Colposcopic examinations are also conducted to examine a sore or wart found on or around the vagina or cervix, to check up on abnormal areas detected by a previous colposcopy, or to examine the cervix for issues if an HPV test finds that a patient has a high-risk form of HPV. Specialized colposcopes are also used to examine women who have been the victims of rape and sexual assault.
Picking a ColposcopeSelecting a device for your practice is an important decision, as this tool is vital to the detection of cancer. The British Society for Colposcopy and Cervical Pathology recommends these criteria for consideration when physicians are purchasing new devices:
Colposcopy was developed by German medical researcher Hans Hinselman in 1925 as a screening tool for cervical cancer. Hinselman believed that endophytic or exophytic lesions of the cervix were warning signs that cervical cancer was developing and that, by detecting these lesions, treatment to forestall the illness could be successful. More research by U.S. doctors highlighted the need for the device, but World War II hindered the further refinement of the device, as dialogue between German and American scientists ceased during the war.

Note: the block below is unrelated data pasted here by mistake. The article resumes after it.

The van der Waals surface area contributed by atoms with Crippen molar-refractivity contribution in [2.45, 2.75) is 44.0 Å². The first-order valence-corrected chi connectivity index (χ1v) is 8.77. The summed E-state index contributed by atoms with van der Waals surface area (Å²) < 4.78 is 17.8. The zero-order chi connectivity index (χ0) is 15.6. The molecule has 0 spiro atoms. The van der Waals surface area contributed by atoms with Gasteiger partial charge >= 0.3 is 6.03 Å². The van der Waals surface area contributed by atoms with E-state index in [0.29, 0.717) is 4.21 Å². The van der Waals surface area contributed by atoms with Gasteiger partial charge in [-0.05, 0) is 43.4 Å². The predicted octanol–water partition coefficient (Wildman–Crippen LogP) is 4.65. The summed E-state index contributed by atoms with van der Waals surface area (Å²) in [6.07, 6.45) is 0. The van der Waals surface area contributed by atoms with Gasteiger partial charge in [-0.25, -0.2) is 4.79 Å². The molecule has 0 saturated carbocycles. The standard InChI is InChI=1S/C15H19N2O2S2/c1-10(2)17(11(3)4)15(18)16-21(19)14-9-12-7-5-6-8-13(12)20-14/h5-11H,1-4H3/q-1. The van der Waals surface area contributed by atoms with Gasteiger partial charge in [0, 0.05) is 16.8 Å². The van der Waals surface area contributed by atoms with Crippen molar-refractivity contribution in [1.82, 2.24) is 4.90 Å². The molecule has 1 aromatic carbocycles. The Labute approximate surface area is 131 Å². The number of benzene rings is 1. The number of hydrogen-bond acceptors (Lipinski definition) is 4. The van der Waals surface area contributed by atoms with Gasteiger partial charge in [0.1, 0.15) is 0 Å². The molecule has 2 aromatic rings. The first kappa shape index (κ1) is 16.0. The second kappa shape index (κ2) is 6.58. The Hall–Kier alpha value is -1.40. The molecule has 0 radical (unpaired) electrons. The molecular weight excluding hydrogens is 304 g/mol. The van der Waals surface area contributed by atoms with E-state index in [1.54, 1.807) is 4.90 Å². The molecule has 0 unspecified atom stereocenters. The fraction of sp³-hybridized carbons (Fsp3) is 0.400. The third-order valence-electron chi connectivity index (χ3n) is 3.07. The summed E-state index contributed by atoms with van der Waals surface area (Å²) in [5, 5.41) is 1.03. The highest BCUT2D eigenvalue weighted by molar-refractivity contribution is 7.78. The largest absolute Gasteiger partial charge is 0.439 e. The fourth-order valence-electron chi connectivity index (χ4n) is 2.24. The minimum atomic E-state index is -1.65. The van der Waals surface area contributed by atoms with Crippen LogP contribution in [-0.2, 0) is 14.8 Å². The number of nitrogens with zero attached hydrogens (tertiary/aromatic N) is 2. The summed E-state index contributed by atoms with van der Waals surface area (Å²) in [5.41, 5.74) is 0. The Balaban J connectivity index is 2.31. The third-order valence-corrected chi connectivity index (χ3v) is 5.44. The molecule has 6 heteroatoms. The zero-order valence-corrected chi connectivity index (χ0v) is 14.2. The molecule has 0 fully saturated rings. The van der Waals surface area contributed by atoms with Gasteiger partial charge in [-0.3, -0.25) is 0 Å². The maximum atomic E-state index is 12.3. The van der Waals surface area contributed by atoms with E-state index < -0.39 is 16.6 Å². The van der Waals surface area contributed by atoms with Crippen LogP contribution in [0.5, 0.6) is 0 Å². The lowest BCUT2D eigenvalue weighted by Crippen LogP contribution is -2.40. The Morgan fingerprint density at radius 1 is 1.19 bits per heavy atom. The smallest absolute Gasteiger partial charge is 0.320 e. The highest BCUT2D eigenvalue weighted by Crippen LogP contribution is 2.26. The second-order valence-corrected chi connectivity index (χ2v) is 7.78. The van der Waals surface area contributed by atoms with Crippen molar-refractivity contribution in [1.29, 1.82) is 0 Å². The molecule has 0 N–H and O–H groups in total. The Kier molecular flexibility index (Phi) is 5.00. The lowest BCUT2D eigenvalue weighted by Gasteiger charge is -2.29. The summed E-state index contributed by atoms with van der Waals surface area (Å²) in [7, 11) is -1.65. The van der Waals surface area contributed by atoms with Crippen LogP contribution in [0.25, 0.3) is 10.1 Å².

During the time the colposcope was being developed, another important gynecological test for cervical cancer was being developed. In 1943, Dr. George Papanicolaou published findings concerning a method he used to diagnose cervical cancer in women. Papanicolaou’s method – the Pap smear – became the primary screening method for detecting cervical cancer and its precursors.
Colposcopy became more widespread after 1953, when Karl Bolten introduced modern methods of colposcopy to the U.S. The tool initially served as a method of identifying women with asymptomatic early invasive disease. Use of the device spread, and colposcopy has become an important tool for the early diagnosis of cervical cancer.
Computer-aided colposcopy has been a major development in the field in the past few decades, as imaging technology and data storage have allowed doctors to store images recorded by the devices with video equipment and manipulate them to get an improved view.
Telecolposcopy is also providing greater convenience in care to women who live in rural areas, as digital images taken in a small town clinic can be examined by a physician miles away in a larger metropolitan area. Telemedicine is a major trend in the medical profession and is helping the industry deal with the shortage of physicians in small towns and rural areas.
Clinics and hospitals searching for colposcopes need a reliable partner they can depend upon for fast access to the best products. Medical Device Depot is an online store for top quality medical supplies and equipment, including gynecological equipment.
Medical Device Depot service representatives are well-trained and knowledgeable about the company’s products and can answer all questions about specific colposcopes you may be interested in purchasing. Shop Medical Device Depot today and learn how convenient and cost-effective shopping online for brand name medical equipment can be.Source